Burkina Faso’s military leader ousted in second coup this year


Army officer Captain Ibrahim Traore has overthrown Paul-Henri Damiba, eight months after he took power

Members of Burkina Faso’s army have seized control of state television, declaring that they had ousted military leader Paul-Henri Damiba, dissolved the government and suspended the constitution and transitional charter.

In a statement read on national television late on Friday, Captain Ibrahim Traore said a group of officers had decided to remove Damiba due to his inability to deal with a worsening Islamist insurgency. He announced that borders were closed indefinitely and that all political and civil society activities were suspended.

It is the second takeover in eight months for the west African state. Damiba took power in a coup in January that ousted democratically elected president Roch Marc Kaboré.

Damiba and his allies promised to make the country more secure, but violence has continued unabated and frustration with his leadership has grown in recent months.

The statement came after a day of uncertainty, with gunfire ringing out in the capital, Ouagadougou.

“In the face of the continuing deterioration of the security situation, we have repeatedly tried to refocus the transition on security issues,” said the statement read aloud on Friday evening by the soldiers. The soldiers promised the international community they would respect their commitments and urged Burkinabes “to go about their business in peace.”

Amid growing uncertainties, the UN voiced concern and appealed for calm.

“Burkina Faso needs peace, it needs stability, and it needs unity in order to fight terrorist groups and criminal networks operating in parts of the country,” UN spokesperson Stéphane Dujarric said.

Empty Burkina Faso seat at summit

On the streets of Ouagadougou, some were showing support for the country’s new leaders.

“We are demonstrating to support this coup, confirmed or not,” said Francois Beogo, a political activist from the Movement for the Refounding of Burkina Faso. “For us, it is already a coup.”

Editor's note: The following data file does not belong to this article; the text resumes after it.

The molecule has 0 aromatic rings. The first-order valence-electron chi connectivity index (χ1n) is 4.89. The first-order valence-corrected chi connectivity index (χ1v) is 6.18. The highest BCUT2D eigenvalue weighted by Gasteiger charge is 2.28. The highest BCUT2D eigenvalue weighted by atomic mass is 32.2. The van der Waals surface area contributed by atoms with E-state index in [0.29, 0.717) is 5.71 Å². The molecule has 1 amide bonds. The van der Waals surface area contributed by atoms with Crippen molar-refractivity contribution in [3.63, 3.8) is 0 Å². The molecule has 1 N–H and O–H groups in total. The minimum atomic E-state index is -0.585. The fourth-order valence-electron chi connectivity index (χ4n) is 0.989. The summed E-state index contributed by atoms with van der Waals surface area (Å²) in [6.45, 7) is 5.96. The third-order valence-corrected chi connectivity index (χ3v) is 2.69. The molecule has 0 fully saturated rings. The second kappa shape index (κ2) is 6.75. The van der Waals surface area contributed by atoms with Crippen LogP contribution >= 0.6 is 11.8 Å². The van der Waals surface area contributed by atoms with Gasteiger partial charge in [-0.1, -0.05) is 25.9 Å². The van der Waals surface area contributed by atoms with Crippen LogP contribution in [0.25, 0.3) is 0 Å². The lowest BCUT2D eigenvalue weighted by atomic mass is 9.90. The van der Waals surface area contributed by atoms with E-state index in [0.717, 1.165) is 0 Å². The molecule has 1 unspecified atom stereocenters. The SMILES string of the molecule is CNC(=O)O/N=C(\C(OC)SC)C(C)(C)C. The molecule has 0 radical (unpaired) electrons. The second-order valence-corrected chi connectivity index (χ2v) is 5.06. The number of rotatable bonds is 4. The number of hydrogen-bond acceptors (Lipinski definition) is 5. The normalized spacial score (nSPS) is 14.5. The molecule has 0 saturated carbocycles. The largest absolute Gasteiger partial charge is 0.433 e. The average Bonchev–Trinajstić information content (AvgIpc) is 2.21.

Beogo said Damiba “has showed his limits” during his short time in power. “People were expecting a real change,” he added.

Some demonstrators voiced support for Russian involvement in order to stem the violence, and shouted slogans critical of France, Burkina Faso’s former coloniser. In neighbouring Mali, the junta invited Russian mercenaries from the Wagner Group to help secure the country, though their deployment has drawn international criticism.

Last week, Damiba had travelled to New York where he addressed the UN general assembly. In his speech, Damiba defended his January coup as “an issue of survival for our nation”, even if it was “perhaps reprehensible” to the international community. On Thursday, he had given a speech in Djibo, in Burkina Faso’s volatile north.

Burkina Faso’s January coup followed similar takeovers in Mali and in Guinea, heightening fears of a rollback of democracy in west Africa. None of the juntas have committed to a date for new elections, though Damiba said last week that the transition in Burkina Faso would last for almost two more years.

Many in Burkina Faso initially supported the military takeover, frustrated with the previous government’s inability to stem Islamist violence that has killed thousands and displaced at least 2 million. Yet the violence has failed to wane in the months since Damiba took over. Earlier this month, he also took over the position of defence minister after dismissing a brigadier general from the post.

Earlier this week at least 11 soldiers were killed and 50 civilians went missing after a supply convoy was attacked by gunmen in Gaskinde commune in Soum province in the Sahel. That attack was “a low point” for Damiba’s government and “likely played a role in inspiring what we’ve seen so far today”, said Eric Humphery-Smith, senior Africa analyst at risk intelligence company Verisk Maplecroft.

Chrysogone Zougmore, president of the Burkina Faso Movement for Human Rights, called Friday’s developments “very regrettable”, saying the instability would not help in the fight against the extremist violence.

“How can we hope to unite people and the army if the latter is characterised by such serious divisions?” Zougmore said. “It is time for these reactionary and political military factions to stop leading Burkina Faso adrift.”

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